California State Senator Proposes Removal of “Belief’ Exemption for School COVID shots

California State Senator Richard Pan announced on Monday the Keep Schools Open and Safe Act, which would remove the personal belief exemption for school COVID vaccine shots, according to a press release.

Pan, also a pediatrician, introduced the proposal during a press conference at Arleta High School in Los Angeles, the press release said. He said in the news conference this is an opportunity to keep children safe, according to Deadline.

“My legislation will give parents great certainty that their child is unlikely to get seriously sick and their school will stay open during COVID,” Pan said in the press release.

The act builds upon SB 277, also sponsored by Pan, the press release said. The bill, approved in 2015 by then-Gov. Jerry Brown requires children to be fully immunized to certain diseases, including measles, mumps, and pertussis, before admittance to a school or other institution, according to the bill.

“As the parent of two school students, I understand parents need confidence and certainty that their child’s school is safe and can be in-person,” Pan said in a press release. “The most effective way to keep schools open and safe is to ensure the COVID vaccination rate of students and school staff is as high as possible in addition to masks, testing, and good ventilation to minimize infections.”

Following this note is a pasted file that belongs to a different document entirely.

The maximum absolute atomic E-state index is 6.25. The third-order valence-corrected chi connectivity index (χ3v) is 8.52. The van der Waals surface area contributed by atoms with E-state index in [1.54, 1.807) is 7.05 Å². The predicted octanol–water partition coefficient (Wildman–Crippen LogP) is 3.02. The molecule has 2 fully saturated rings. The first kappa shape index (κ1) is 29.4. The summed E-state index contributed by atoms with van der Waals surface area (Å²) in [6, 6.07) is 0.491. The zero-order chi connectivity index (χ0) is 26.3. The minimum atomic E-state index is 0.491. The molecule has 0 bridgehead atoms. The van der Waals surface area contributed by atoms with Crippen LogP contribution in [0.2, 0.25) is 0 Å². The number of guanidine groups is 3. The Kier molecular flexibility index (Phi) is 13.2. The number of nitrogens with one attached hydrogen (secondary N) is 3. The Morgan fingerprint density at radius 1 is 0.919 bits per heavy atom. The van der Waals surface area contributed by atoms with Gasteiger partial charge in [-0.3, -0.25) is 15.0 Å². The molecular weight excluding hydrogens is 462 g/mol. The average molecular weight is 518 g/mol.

Richard Pan, Bill, Vaccine Belief Exemption Removal
Only the Legislature is authorized to remove the personal belief exemption for vaccine requirements under state law, California state senator Richard Pan said. In this photo, a nurse administers a pediatric dose of the COVID-19 vaccine to a girl at a L.A. Care Health Plan vaccination clinic at Los Angeles Mission College in the Sylmar neighborhood in Los Angeles, California, January 19, 2022.
Robyn Beck/AFP via Getty Images

Los Angeles Unified Board President Kelly Gonez, Los Angeles Unified Interim Superintendent Megan K. Reilly, San Diego Unified Board Member Richard Barrera, and California Medical Association President Robert E. Wailes, supporters of the bills, joined Pan at the press conference Monday.

“We are making vaccines easily available and accessible to our students,” Barrera said, according to the press release. “We welcome this necessary legislation by our state leaders to help end the roller coaster of the pandemic and allow schools to go back to focusing on what we do best —educating our students.”

Gov. Gavin Newsom announced in October that he would add the COVID vaccine to the list of required vaccinations needed to go to school in person, according to a news release. California has said it won’t enforce the requirement until the next school year, but, again, only with the FDA‘s full approval for all age ranges after this initial period of emergency approval, according to The Pew Charitable Trusts.

When asked whether the bill’s implementation is based on the FDA’s full approval of COVID vaccines, Pan said, “currently the bill is silent on that issue,” NBC Los Angeles reported.

If passed, the bill would go into Jan. 1, 2023, Pan said, according to NBC Los Angeles.

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